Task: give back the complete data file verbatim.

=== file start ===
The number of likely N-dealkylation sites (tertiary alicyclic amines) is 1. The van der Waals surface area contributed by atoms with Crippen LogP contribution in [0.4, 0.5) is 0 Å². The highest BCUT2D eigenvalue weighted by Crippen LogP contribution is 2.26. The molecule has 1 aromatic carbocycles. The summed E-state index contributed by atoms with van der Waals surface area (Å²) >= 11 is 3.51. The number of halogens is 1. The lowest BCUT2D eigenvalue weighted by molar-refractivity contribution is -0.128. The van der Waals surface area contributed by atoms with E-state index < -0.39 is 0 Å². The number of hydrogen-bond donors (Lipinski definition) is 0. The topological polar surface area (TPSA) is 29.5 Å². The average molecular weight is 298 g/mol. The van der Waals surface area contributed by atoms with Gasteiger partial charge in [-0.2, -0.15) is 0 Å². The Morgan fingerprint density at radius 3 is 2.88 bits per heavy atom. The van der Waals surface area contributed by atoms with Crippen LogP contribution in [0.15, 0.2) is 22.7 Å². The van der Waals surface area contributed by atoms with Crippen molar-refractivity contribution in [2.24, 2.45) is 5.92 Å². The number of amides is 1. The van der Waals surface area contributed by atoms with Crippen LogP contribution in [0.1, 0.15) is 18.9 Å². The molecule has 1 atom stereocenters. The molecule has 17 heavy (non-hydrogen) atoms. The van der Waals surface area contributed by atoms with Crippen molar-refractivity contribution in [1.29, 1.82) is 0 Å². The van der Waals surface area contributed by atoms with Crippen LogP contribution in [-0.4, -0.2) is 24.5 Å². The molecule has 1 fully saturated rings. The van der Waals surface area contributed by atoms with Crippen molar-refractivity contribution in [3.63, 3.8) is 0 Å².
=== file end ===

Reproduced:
The number of likely N-dealkylation sites (tertiary alicyclic amines) is 1. The van der Waals surface area contributed by atoms with Crippen LogP contribution in [0.4, 0.5) is 0 Å². The highest BCUT2D eigenvalue weighted by Crippen LogP contribution is 2.26. The molecule has 1 aromatic carbocycles. The summed E-state index contributed by atoms with van der Waals surface area (Å²) >= 11 is 3.51. The number of halogens is 1. The lowest BCUT2D eigenvalue weighted by molar-refractivity contribution is -0.128. The van der Waals surface area contributed by atoms with E-state index < -0.39 is 0 Å². The number of hydrogen-bond donors (Lipinski definition) is 0. The topological polar surface area (TPSA) is 29.5 Å². The average molecular weight is 298 g/mol. The van der Waals surface area contributed by atoms with Gasteiger partial charge in [-0.2, -0.15) is 0 Å². The Morgan fingerprint density at radius 3 is 2.88 bits per heavy atom. The van der Waals surface area contributed by atoms with Crippen LogP contribution in [0.15, 0.2) is 22.7 Å². The van der Waals surface area contributed by atoms with Crippen molar-refractivity contribution in [2.24, 2.45) is 5.92 Å². The number of amides is 1. The van der Waals surface area contributed by atoms with Crippen LogP contribution in [0.1, 0.15) is 18.9 Å². The molecule has 1 atom stereocenters. The molecule has 17 heavy (non-hydrogen) atoms. The van der Waals surface area contributed by atoms with Crippen molar-refractivity contribution in [1.29, 1.82) is 0 Å². The van der Waals surface area contributed by atoms with Crippen LogP contribution in [-0.4, -0.2) is 24.5 Å². The molecule has 1 fully saturated rings. The van der Waals surface area contributed by atoms with Crippen molar-refractivity contribution in [3.63, 3.8) is 0 Å².